Hiring Introverts and Extroverts: Myths and the Truth
When recruiting for Finance professional roles in your business, do you seek Extroverts or Introverts? That decision is often based on myths about each personality.
Let's look at some of these myths - Are introverts and extroverts really that different?
Myth 1 - Introverts avoid social interactions
Social interaction is one of the things that makes us human. Research has shown that introverts spend just as much time talking as extroverts do. However, after prolonged periods of social interaction, introverts may need to recharge and reflect on their thoughts.
Myth 2 - Extroverts are leaders, Introverts are followers
Famous Extrovert Leaders: Winston Churchill, Teddy Roosevelt, Steve Jobs, George W. Bush, Muhammad Ali, Margaret Thatcher.
Famous Introvert Leaders: Bill Gates, Rosa Parks, Abraham Lincoln, Mahatma Gandhi, Barack Obama.
Both introverts and extroverts can excel as leaders, depending on who they are leading. Extroverts tend to do better when they have a passive team because they tend to be more assertive and appear to be more enthusiastic.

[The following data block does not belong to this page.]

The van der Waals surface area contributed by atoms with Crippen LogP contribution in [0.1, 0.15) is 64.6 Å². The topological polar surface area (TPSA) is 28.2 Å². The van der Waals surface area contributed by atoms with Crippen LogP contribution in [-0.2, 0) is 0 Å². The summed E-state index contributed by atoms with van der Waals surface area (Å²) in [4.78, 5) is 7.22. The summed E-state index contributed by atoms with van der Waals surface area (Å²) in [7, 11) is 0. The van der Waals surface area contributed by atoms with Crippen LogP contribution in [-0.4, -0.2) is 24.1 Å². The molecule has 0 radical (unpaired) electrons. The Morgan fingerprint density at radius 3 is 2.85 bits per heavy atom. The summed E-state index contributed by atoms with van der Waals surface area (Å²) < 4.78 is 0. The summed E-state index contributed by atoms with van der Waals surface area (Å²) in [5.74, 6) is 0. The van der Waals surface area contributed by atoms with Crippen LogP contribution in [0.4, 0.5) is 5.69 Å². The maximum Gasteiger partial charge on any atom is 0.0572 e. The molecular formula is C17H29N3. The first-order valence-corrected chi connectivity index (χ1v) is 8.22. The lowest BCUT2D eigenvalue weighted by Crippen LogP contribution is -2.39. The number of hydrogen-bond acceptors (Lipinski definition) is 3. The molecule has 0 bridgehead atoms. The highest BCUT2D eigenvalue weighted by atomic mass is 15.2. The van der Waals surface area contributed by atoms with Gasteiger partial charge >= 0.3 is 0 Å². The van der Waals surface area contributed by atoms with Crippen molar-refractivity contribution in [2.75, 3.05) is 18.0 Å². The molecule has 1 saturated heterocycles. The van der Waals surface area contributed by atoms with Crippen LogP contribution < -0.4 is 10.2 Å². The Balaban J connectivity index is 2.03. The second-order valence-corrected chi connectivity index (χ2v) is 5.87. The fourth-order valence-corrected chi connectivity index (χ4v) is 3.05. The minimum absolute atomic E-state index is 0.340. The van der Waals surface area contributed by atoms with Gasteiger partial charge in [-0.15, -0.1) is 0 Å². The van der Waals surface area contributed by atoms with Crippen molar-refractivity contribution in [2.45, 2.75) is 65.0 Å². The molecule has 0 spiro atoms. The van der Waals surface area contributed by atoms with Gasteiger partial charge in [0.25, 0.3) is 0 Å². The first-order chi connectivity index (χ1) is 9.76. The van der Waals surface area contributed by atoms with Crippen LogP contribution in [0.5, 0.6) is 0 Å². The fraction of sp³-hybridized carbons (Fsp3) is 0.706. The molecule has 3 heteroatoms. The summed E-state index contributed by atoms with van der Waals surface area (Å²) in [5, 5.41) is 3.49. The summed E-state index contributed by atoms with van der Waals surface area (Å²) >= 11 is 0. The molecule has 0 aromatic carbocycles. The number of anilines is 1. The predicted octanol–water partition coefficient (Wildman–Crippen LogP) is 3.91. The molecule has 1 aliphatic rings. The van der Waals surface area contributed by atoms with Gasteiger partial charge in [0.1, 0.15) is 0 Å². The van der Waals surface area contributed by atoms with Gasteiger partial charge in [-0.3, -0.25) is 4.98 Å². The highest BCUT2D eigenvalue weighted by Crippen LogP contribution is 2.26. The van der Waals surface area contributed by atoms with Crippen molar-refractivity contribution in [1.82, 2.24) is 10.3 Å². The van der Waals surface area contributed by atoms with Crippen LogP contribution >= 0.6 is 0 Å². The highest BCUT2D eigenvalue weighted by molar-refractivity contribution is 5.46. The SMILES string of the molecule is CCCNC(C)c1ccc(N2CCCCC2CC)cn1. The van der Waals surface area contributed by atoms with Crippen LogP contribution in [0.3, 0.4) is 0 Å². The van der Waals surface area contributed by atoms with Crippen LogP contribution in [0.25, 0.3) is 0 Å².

Introverts are better at leading proactive personalities. This is because introverts thrive on listening to ideas and considering options.
Myth 3 - Extroverts are bad listeners
Extroverts can be fantastic listeners. They're energized by social interactions with others and are good at asking open-ended questions, which encourages others to talk.
Myth 4 - Extroverts are better Finance professionals than introverts
Ambiverts actually make the best Finance professionals.
Extroverts can be too dominant and introverts can be too reserved. Ambiverts can be neither or both. They can alternate between being in the limelight and being backstage. They'll happily pitch, but are willing to listen.
Of course, all comments made here are based on the extremes. Most people fall somewhere on the ambivert scale. After all, is anyone ever really just one thing?
A question you must ask your Recruiter or E